noradurst Fri 01-Dec-17 18:05:39

I think you would be a much better legal guardian, OP. What would DSIS2 think of that?

user1493413286 Fri 01-Dec-17 18:10:28

This sounds like such a difficult situation and I think you and your brother have been amazing for your sister. Unfortunately I don’t think there is much else you can do to get your Mum to spend time with your sister; she’s had every chance and will have to live with the consequences of that as she gets older.

Brandnewstart Fri 01-Dec-17 18:11:48

God that's hard OP but I am so impressed that you and your brother have stepped up for your little sister. She has had a childhood and that's down to you. You should be so proud.
I work with parent Carers and some of them find it v difficult to see above and beyond their disabled child. The child with disabilities often rule the roost. I'm not sure what you can do to change that, probably not much to be honest.
I think I would be v angry at your dad though as he seems to have walked away from all commitment and started a new life. In a way, he has let your sister down more IMO.
Have you thought about counselling for your little sister?

Eltonjohnssyrup Fri 01-Dec-17 18:23:10

That sounds like an awful sad situation. Is it possible for your two sisters to spend time together with your Mum on Xmas day or would DS2 get no attention in that case? Just playing devil's advocate I wonder if your Mum sees it as you trying to 'get rid' of DS1 and shove her out of home on Xmas day. Also, if the routine was upset by you taking her out is your mother worried about what she would have to cope with for the rest of the day? Is that maybe why she turns down respite care?

If she's just completely pigheaded about this, it might be worth getting DS2 into some sort of counselling to help her accept the situation rather than chasing after approval she's never going to get.

BabySockKittens Fri 01-Dec-17 18:24:59

I don't know what DSIS2 would think about us trying to be her legal guardian. She might be happy to have some security or she might be upset that it could mean that my mum doesn't want to be her mum anymore.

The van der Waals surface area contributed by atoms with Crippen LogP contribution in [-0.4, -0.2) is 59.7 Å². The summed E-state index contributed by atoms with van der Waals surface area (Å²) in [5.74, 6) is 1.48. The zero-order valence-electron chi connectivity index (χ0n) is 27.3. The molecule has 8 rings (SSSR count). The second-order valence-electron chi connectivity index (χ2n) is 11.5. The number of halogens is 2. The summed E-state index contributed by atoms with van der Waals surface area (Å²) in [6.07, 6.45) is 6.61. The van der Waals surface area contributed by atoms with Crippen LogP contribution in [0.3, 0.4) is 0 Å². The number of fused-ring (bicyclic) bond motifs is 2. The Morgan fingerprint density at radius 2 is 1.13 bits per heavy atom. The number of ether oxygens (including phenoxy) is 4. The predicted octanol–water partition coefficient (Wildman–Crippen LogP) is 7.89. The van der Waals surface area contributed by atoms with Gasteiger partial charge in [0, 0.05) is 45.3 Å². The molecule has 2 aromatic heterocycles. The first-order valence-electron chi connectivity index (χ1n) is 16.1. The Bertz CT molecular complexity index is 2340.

We have thought of counselling, we tried through the school but they were reluctant because she is doing really well in school and I don't think they saw a need for it. We have asked our GP but it seems to be a very long process.

RichmondAvenue Fri 01-Dec-17 18:38:21

Sounds like your sister has dodged a fuck off bullet by not seeing your mum. Hard to explain to her though.

RhiWrites Fri 01-Dec-17 18:52:43

OP, more than anything your sister needs to feel loved and wanted. All you can do is tell her that you love her and cherish her.

I think your dad should be paying you to maintenance and you should be the legal guardian of your sister but I appreciate you might not want to invite an almighty row - or hurt your sister.

Ultimately, you can’t change this. It is incredibly hurtful for both of you. Maybe just cry with your sister a bit about that, tell her you know it sucks, but you have each other - and your brother too. You are each other’s family.

Brandnewstart Fri 01-Dec-17 18:53:58

I would push for counselling OP. There are some online charities that offer telephone counselling if the school won't step in.
Does you little sister have a caring role towards your other sister? If so, she may be able to access a young Carers group. It is helpful for her to hear that other young people have similar experiences. Carers Trust have a website for younger Carers but I don't think there is much traffic.

Brandnewstart Fri 01-Dec-17 19:00:22

And I can't be as harsh as some of the posters about your mum because I deal with parent Carers all the time and it is immensely difficult. They often feel like they are the only ones who can deal with their child's needs and don't trust anyone else. On the other hand, I have also worked with young adult Carers and they also face a very difficult time too. I know some of them retreat into their bedrooms because of violence, or close down because they feel emotionally neglected.
I completely disagree with your mum airing things on Facebook though.
I hope you can get things resolved.